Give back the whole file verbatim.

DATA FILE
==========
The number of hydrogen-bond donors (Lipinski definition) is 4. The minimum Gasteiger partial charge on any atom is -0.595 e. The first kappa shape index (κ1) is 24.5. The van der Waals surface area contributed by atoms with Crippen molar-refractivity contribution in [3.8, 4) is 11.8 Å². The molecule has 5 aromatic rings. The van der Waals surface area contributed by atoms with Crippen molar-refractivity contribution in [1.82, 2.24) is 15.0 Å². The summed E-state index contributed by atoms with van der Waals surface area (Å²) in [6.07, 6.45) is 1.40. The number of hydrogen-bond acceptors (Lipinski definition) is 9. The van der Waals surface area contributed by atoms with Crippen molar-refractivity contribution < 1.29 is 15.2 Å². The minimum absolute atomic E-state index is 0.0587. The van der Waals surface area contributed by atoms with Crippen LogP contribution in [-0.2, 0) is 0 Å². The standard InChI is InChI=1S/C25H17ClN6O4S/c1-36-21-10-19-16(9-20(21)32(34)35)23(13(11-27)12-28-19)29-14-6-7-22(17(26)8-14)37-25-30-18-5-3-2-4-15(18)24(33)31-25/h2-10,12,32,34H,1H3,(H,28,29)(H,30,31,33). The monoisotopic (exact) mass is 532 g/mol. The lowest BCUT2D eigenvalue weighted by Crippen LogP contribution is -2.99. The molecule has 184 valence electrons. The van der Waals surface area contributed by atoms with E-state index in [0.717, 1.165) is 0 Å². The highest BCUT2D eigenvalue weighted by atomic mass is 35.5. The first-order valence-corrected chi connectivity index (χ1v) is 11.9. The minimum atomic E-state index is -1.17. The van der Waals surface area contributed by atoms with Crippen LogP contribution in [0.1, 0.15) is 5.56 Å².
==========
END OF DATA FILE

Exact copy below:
The number of hydrogen-bond donors (Lipinski definition) is 4. The minimum Gasteiger partial charge on any atom is -0.595 e. The first kappa shape index (κ1) is 24.5. The van der Waals surface area contributed by atoms with Crippen molar-refractivity contribution in [3.8, 4) is 11.8 Å². The molecule has 5 aromatic rings. The van der Waals surface area contributed by atoms with Crippen molar-refractivity contribution in [1.82, 2.24) is 15.0 Å². The summed E-state index contributed by atoms with van der Waals surface area (Å²) in [6.07, 6.45) is 1.40. The number of hydrogen-bond acceptors (Lipinski definition) is 9. The van der Waals surface area contributed by atoms with Crippen molar-refractivity contribution < 1.29 is 15.2 Å². The minimum absolute atomic E-state index is 0.0587. The van der Waals surface area contributed by atoms with Crippen LogP contribution in [-0.2, 0) is 0 Å². The standard InChI is InChI=1S/C25H17ClN6O4S/c1-36-21-10-19-16(9-20(21)32(34)35)23(13(11-27)12-28-19)29-14-6-7-22(17(26)8-14)37-25-30-18-5-3-2-4-15(18)24(33)31-25/h2-10,12,32,34H,1H3,(H,28,29)(H,30,31,33). The monoisotopic (exact) mass is 532 g/mol. The lowest BCUT2D eigenvalue weighted by Crippen LogP contribution is -2.99. The molecule has 184 valence electrons. The van der Waals surface area contributed by atoms with E-state index in [0.717, 1.165) is 0 Å². The highest BCUT2D eigenvalue weighted by atomic mass is 35.5. The first-order valence-corrected chi connectivity index (χ1v) is 11.9. The minimum atomic E-state index is -1.17. The van der Waals surface area contributed by atoms with Crippen LogP contribution in [0.1, 0.15) is 5.56 Å².